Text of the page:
Beverly Hills Hotel boycott: Inside sultan of Brunei's world

The man at the center of the Beverly Hills Hotel boycott is the sultan of Brunei. He's under fire for imposing Sharia law in his nation.

Brunei is about the size of Delaware, yet it's No. 5 on the Forbes list of the world's richest countries.

And, as John Blackstone reported, the sultan lives in stark contrast to his stated beliefs.

Michael Auslin, Asian Studies scholar at American Enterprise Institute, said, "He has, according to reports, at least 150 homes. He owns almost 20 aircraft. He has something like seven to nine thousand cars, hundreds of thousands of suits, and millions of dollars in artwork."

"It's hypocritical because he's talking about living humbly by the tenants of Islam and yet he is of course, one of the most fabulously, probably the most fabulously wealthy person on Earth, and certainly, the most materialistic person on earth," Auslin said.

Jillian Lauren wrote a memoir called "Some Girls, My Life in a Harem" about her relationship with the sultan's brother, Prince Jefri Bolkiah, who preferred even his toilet bowl brushes to be gold-plated.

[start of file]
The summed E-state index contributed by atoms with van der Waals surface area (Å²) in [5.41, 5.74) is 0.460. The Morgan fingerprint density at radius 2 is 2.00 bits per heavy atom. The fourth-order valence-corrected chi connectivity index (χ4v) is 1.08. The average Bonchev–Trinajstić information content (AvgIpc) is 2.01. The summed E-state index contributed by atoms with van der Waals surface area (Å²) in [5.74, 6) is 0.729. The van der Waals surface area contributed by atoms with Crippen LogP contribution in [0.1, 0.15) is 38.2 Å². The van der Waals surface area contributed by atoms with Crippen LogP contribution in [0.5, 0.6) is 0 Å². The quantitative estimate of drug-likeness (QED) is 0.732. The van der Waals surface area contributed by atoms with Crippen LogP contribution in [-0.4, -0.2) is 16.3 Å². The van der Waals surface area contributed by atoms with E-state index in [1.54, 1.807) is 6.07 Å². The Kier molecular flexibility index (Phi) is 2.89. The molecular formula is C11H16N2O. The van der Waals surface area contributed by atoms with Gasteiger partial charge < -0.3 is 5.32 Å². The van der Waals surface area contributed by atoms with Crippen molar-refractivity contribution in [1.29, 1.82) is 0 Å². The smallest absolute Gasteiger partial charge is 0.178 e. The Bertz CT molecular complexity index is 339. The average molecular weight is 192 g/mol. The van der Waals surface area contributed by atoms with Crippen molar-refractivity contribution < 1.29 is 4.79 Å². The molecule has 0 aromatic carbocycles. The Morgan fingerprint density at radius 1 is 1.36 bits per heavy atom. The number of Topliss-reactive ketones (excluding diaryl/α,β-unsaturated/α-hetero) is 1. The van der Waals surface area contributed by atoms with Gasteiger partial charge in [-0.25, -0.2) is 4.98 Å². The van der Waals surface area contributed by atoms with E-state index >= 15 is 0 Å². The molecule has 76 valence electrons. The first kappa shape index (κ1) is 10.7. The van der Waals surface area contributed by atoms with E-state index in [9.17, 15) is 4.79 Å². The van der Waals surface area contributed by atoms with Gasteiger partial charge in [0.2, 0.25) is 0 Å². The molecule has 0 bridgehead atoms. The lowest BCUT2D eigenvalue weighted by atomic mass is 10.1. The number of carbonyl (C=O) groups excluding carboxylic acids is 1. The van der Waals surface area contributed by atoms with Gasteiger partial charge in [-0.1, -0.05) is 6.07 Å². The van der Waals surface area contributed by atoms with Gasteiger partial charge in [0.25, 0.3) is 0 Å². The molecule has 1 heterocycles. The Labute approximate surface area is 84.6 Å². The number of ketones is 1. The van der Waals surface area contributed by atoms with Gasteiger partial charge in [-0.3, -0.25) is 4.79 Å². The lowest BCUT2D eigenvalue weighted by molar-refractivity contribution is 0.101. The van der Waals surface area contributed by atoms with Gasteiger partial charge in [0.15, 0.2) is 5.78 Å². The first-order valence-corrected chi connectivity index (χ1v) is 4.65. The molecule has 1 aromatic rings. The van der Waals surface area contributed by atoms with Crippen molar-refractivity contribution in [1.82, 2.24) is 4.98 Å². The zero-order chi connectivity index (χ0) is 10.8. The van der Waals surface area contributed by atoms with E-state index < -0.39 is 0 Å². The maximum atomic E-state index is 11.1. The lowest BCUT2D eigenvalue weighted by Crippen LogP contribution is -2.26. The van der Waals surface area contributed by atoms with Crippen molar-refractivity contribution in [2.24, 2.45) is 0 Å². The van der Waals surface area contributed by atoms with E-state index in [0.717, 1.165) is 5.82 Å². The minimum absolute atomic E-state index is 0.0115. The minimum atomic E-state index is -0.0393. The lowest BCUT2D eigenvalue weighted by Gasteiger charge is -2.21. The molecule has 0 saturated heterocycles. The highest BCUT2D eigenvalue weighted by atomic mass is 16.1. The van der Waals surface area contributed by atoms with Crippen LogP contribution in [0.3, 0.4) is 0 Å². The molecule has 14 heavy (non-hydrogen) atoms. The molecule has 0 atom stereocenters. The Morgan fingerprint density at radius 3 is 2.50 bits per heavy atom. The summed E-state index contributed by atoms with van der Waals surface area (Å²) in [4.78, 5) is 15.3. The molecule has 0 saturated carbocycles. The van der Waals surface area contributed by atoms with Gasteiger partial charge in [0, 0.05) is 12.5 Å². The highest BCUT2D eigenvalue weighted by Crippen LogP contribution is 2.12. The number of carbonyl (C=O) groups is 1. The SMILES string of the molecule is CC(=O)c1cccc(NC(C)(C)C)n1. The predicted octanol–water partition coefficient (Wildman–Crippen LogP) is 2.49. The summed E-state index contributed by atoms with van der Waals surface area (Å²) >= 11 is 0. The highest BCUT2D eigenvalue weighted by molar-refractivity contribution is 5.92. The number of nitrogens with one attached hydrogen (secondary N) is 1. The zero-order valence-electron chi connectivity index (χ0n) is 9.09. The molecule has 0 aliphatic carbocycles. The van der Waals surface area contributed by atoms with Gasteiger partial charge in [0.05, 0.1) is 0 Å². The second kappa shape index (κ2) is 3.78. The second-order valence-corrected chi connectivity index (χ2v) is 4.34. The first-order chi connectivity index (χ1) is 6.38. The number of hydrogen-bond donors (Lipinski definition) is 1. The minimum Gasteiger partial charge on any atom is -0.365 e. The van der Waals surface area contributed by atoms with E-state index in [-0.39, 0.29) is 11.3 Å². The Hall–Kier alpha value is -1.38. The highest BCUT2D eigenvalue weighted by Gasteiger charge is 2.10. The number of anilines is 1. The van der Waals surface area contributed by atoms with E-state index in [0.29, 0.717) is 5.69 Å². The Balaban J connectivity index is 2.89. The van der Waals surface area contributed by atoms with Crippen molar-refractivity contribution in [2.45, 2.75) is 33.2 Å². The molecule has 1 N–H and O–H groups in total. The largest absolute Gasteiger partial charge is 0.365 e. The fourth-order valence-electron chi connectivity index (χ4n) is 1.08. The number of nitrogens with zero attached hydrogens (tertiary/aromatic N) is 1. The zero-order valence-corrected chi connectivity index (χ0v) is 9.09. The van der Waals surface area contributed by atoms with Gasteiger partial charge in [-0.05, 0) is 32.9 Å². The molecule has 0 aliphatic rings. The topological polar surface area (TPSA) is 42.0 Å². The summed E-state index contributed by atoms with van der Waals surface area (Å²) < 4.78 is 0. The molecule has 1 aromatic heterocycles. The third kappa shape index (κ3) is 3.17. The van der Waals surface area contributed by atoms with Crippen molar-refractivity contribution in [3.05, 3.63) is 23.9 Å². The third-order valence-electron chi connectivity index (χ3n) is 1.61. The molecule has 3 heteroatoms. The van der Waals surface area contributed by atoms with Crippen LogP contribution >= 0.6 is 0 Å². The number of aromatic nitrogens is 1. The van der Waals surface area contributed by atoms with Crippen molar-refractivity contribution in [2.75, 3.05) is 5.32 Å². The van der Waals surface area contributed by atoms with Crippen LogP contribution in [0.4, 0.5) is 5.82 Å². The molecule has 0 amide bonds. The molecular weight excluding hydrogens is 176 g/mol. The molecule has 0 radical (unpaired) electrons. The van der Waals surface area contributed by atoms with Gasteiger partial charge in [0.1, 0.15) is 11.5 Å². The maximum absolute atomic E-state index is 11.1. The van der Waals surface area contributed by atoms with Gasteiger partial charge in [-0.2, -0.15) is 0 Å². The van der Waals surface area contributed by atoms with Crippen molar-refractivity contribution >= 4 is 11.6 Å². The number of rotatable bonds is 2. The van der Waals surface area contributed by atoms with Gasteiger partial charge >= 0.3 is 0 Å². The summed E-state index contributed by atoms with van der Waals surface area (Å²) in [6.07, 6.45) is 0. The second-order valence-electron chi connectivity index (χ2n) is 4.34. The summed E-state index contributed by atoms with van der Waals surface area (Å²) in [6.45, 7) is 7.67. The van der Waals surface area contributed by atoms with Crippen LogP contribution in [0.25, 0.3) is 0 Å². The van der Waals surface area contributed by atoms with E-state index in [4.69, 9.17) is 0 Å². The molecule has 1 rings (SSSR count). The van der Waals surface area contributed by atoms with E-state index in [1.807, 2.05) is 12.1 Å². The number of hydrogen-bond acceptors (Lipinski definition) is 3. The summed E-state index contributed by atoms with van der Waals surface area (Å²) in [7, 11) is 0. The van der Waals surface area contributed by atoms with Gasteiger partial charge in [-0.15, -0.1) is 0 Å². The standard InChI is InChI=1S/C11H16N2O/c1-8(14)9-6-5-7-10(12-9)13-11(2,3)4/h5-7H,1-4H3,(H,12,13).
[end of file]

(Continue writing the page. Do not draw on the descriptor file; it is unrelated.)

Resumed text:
"It was almost like living in a crazy surreal movie. ... The fixtures were made of gold, the carpets glowed because they were woven through with real gold," Lauren said.

Lawsuits filed against the sultan's brother allege he recruited women for sex parties. Under Sharia law, adultery can be punished by stoning.

"I was an eyewitness to drinking, dancing, a lot of crazy luxury and decadence. And I even had one intimate encounter with the sultan himself," Lauren said.

"We don't really have words in English that can describe how these people live," Auslin said. "I mean, they live in a golden bubble."

Since the protests started, many events at the Beverly Hills Hotel have been canceled. But for the sultan, in his 1,788 room palace, that may not be a concern.